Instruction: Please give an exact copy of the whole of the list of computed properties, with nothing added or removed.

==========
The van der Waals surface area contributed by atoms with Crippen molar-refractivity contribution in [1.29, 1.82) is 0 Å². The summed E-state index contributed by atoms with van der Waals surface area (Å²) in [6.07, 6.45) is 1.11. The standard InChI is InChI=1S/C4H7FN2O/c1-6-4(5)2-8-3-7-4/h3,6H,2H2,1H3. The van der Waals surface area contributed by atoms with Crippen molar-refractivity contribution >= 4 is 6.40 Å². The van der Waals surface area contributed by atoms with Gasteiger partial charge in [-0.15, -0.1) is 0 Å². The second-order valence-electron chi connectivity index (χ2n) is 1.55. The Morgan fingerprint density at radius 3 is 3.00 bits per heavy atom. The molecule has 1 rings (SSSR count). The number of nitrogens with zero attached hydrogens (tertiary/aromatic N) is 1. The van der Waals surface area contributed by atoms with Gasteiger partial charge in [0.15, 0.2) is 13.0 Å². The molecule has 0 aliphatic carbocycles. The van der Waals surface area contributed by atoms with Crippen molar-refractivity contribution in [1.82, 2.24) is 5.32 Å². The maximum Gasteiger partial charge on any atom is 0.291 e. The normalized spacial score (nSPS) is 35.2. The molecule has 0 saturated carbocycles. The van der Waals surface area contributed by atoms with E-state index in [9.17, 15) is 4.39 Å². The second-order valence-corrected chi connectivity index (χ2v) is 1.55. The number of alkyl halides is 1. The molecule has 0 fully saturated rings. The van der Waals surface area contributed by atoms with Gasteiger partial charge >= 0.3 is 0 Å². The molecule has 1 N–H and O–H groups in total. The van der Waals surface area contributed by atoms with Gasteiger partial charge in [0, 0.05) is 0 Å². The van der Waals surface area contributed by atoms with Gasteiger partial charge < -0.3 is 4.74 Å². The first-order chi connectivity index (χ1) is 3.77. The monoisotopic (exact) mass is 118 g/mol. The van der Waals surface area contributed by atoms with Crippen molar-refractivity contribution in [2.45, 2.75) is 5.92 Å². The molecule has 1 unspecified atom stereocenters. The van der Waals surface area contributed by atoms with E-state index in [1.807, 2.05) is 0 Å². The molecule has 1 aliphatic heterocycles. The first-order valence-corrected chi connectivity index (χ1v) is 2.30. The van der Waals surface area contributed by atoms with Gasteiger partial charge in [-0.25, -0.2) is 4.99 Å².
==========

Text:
The van der Waals surface area contributed by atoms with Crippen molar-refractivity contribution in [1.29, 1.82) is 0 Å². The summed E-state index contributed by atoms with van der Waals surface area (Å²) in [6.07, 6.45) is 1.11. The standard InChI is InChI=1S/C4H7FN2O/c1-6-4(5)2-8-3-7-4/h3,6H,2H2,1H3. The van der Waals surface area contributed by atoms with Crippen molar-refractivity contribution >= 4 is 6.40 Å². The van der Waals surface area contributed by atoms with Gasteiger partial charge in [-0.15, -0.1) is 0 Å². The second-order valence-electron chi connectivity index (χ2n) is 1.55. The Morgan fingerprint density at radius 3 is 3.00 bits per heavy atom. The molecule has 1 rings (SSSR count). The number of nitrogens with zero attached hydrogens (tertiary/aromatic N) is 1. The van der Waals surface area contributed by atoms with Gasteiger partial charge in [0.15, 0.2) is 13.0 Å². The molecule has 0 aliphatic carbocycles. The van der Waals surface area contributed by atoms with Crippen molar-refractivity contribution in [1.82, 2.24) is 5.32 Å². The maximum Gasteiger partial charge on any atom is 0.291 e. The normalized spacial score (nSPS) is 35.2. The molecule has 0 saturated carbocycles. The van der Waals surface area contributed by atoms with E-state index in [9.17, 15) is 4.39 Å². The second-order valence-corrected chi connectivity index (χ2v) is 1.55. The number of alkyl halides is 1. The molecule has 0 fully saturated rings. The van der Waals surface area contributed by atoms with Gasteiger partial charge >= 0.3 is 0 Å². The molecule has 1 N–H and O–H groups in total. The van der Waals surface area contributed by atoms with Gasteiger partial charge in [0, 0.05) is 0 Å². The van der Waals surface area contributed by atoms with Gasteiger partial charge < -0.3 is 4.74 Å². The first-order chi connectivity index (χ1) is 3.77. The monoisotopic (exact) mass is 118 g/mol. The van der Waals surface area contributed by atoms with Crippen molar-refractivity contribution in [2.45, 2.75) is 5.92 Å². The molecule has 1 unspecified atom stereocenters. The van der Waals surface area contributed by atoms with E-state index in [1.807, 2.05) is 0 Å². The molecule has 1 aliphatic heterocycles. The first-order valence-corrected chi connectivity index (χ1v) is 2.30. The van der Waals surface area contributed by atoms with Gasteiger partial charge in [-0.25, -0.2) is 4.99 Å².